The acupoints were selected based on our pilot study and consensus with experienced acupuncture experts. The points will be DU20 (Baihui), DU16 (Fengfu), GB20 (Fengchi), EX-HN5 (Taiyang), BL15 (Xinshu), BL18 (Ganshu), and BL23 (Shenshu). Self-made head-detachable sterile plum-blossom needles will be used in this trial (see Fig. 3). After the skin has been wiped with 75 % alcohol, plum-blossom needles will be tapped perpendicularly on the skin at the selected acupoints with wrist force and then lifted immediately (see Fig. 4). Each point will be tapped repeatedly for 30 s and totally 6 min for each session. Acupuncturists should tap the points gently to make patients feel only a little pain and stop when the skin gets flushed but is not bleeding. The treatment will be two sessions per week for 12 weeks (24 sessions in all). Treatments will be done by acupuncturists with over 2 years of working experience and academic credentials above an undergraduate degree; they will be trained specifically for this protocol prior to the trial.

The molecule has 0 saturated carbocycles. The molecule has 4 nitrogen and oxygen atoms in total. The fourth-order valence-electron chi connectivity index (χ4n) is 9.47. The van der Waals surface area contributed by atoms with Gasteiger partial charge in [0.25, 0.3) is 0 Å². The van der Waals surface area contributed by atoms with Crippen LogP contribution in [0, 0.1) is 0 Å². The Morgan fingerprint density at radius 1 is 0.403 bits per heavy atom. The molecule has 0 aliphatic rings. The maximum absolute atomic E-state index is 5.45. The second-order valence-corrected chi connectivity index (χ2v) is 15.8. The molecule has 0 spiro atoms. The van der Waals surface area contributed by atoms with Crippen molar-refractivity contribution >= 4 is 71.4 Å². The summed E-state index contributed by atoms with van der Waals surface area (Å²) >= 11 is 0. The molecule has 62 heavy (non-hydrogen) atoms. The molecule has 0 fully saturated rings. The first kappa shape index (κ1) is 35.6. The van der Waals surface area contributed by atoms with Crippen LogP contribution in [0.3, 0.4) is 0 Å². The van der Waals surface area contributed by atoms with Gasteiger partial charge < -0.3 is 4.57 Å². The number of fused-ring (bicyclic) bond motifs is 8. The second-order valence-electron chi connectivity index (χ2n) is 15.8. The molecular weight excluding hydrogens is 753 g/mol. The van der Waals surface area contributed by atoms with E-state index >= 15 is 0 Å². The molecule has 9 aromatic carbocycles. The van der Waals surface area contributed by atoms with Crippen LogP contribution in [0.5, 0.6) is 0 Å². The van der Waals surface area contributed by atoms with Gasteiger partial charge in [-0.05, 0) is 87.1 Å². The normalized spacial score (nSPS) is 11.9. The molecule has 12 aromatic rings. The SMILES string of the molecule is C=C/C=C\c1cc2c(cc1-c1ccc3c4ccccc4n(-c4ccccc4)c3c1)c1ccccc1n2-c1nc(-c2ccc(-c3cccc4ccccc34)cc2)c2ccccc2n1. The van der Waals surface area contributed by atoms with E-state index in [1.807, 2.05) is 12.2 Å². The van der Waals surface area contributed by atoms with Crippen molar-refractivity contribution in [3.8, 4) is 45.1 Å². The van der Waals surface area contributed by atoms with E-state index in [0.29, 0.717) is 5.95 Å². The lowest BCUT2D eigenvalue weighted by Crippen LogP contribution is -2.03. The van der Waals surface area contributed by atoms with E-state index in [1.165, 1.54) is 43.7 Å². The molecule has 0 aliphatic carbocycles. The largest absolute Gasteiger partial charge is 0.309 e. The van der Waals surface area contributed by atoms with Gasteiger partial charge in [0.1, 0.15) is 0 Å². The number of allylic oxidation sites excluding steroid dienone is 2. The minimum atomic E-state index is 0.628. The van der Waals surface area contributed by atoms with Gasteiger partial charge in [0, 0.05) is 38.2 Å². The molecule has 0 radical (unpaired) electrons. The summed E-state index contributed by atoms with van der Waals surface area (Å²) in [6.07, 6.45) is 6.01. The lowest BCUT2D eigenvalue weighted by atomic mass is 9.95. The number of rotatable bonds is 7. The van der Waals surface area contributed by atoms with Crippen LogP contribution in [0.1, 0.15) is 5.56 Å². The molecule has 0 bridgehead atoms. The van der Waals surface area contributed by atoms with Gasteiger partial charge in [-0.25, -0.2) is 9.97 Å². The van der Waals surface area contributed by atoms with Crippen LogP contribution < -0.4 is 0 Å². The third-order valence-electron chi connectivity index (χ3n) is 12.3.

HRT will consist of the following: (1) self-monitoring, (2) competing responses, (3) relaxation training, and (4) contingency management. Self-monitoring will be done to increase patients’ awareness of premonitory sensations or urges and to obtain detailed descriptions of varied tic symptoms. Patients will be provided with charts in which they can record the occurrence of tics, preceding sensations/urges, and the muscles and movements involved in a tic. Competing response training will involve each patient being trained to perform more appropriate physical responses when they feel the urge to perform tics, thereby preventing tic occurrence. For example, patients with arm jerking tics will be trained to contract the tic-opposing muscles when they are aware of the early sensations or urges preceding tics. For vocal tics, competing responses such as closing the mouth and breathing slowly through the nose will be used to avoid occurrence of tics. For complex tics, competing responses for individual components will be developed first and then chained. Patients will also be taught the relaxation techniques of thoracic breathing and diaphragmatic breathing. Treatment will typically be started with the patients’ most bothersome tics, unless the patient and clinician determine that competing responses for a less bothersome tic would be easier to implement before moving on to a more bothersome/severe/complex tic [17, 18]. The HRT training will be given weekly for 12 weeks (12 sessions in total) by a special rehabilitation therapist. The first two sessions will be 1.5 h, and the remaining sessions will be 1 h for each treatment.